Consulting the Oracle
By Steven M. Schneider
California employers have long had to cope with the legal perils of doing business in the Golden State. Our state’s unique and onerous wage and hour requirements, along with an employee-friendly judicial climate, make even the most law-abiding company a potential target for lawsuits, particularly class actions. Recently, the California Supreme Court held that even nonresidents are entitled to the protection of California’s overtime laws when they work in the state for a California employer. The message to California employers is clear: If you bring your nonresident employees to work in California, you need to know and follow California wage and hour law.
In Sullivan v. Oracle Corporation, the unanimous California Supreme Court made three important holdings: (1) the California Labor Code’s overtime provisions apply to work performed in California by nonresident employees of California employers; (2) a claim by a nonresident employee for overtime violations may serve as a predicate for a claim under California’s unfair competition law, Business & Professions Code § 17200, et seq. (“UCL”); and (3) a claim for overtime compensation under the federal Fair Labor Standards Act (“FLSA”), based on work performed for the California employer in other states, cannot serve as a predicate for a California UCL claim.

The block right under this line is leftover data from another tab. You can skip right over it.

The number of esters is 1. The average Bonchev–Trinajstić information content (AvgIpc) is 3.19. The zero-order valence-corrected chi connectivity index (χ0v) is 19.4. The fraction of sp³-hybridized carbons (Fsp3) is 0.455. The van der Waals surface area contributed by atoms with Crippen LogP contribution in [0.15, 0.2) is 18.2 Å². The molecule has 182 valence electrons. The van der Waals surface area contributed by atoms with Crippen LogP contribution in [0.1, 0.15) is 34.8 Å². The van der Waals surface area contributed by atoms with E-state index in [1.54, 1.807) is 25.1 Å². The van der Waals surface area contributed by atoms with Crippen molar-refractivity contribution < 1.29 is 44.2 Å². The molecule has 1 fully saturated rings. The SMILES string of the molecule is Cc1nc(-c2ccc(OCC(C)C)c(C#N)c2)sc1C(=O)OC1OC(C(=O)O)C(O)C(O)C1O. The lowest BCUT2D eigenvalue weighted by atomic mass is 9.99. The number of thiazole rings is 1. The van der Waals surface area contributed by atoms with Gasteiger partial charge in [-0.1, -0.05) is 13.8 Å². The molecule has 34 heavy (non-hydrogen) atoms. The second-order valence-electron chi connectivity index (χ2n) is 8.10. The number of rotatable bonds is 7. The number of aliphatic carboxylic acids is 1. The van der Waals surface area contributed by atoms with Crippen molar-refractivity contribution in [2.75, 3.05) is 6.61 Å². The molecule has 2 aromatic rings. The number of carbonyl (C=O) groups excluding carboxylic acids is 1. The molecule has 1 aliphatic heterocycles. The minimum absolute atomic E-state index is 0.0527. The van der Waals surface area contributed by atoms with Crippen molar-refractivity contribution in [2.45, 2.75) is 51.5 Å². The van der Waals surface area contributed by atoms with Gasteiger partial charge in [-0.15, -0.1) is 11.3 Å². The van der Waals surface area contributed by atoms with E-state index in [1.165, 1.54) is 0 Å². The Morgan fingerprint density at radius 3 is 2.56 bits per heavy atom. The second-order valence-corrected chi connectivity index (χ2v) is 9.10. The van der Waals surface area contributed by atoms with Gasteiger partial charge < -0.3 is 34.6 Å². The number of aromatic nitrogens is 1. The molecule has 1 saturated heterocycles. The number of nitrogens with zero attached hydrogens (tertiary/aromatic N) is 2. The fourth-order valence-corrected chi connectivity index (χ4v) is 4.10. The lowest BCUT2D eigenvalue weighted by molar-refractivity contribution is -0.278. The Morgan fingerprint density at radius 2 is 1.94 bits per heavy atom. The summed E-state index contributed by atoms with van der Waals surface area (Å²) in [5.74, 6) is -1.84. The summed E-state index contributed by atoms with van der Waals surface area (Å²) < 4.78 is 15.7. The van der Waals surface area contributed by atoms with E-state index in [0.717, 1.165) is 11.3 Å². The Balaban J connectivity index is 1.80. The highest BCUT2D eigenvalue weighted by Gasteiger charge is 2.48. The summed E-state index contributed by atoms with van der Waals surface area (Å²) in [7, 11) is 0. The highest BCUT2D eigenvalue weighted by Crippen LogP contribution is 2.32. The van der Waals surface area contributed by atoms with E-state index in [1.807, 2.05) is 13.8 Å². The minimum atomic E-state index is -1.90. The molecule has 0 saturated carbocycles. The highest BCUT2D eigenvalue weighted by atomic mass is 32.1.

Oracle is a large software company headquartered in California. It employs numerous instructors across the country to train Oracle customers how to use its software. Oracle previously classified these workers as exempt teachers who were not entitled to compensation for overtime worked under federal or California law. Oracle later reclassified the instructors as nonexempt and began paying them overtime on a going-forward basis, but not retroactively for work performed before the reclassification.
The three plaintiffs were instructors and residents of Arizona and Colorado. As part of their job, they occasionally traveled to California to train customers. The plaintiffs brought a proposed class action against Oracle in federal district court in Los Angeles seeking unpaid overtime under California’s Labor Code for all of Oracle’s out-of-state instructors who worked complete days in California. The plaintiffs also brought claims under California’s UCL for alleged overtime violations based on work performed both in and outside of California. The district court granted summary judgment in favor of Oracle, and the plaintiffs appealed.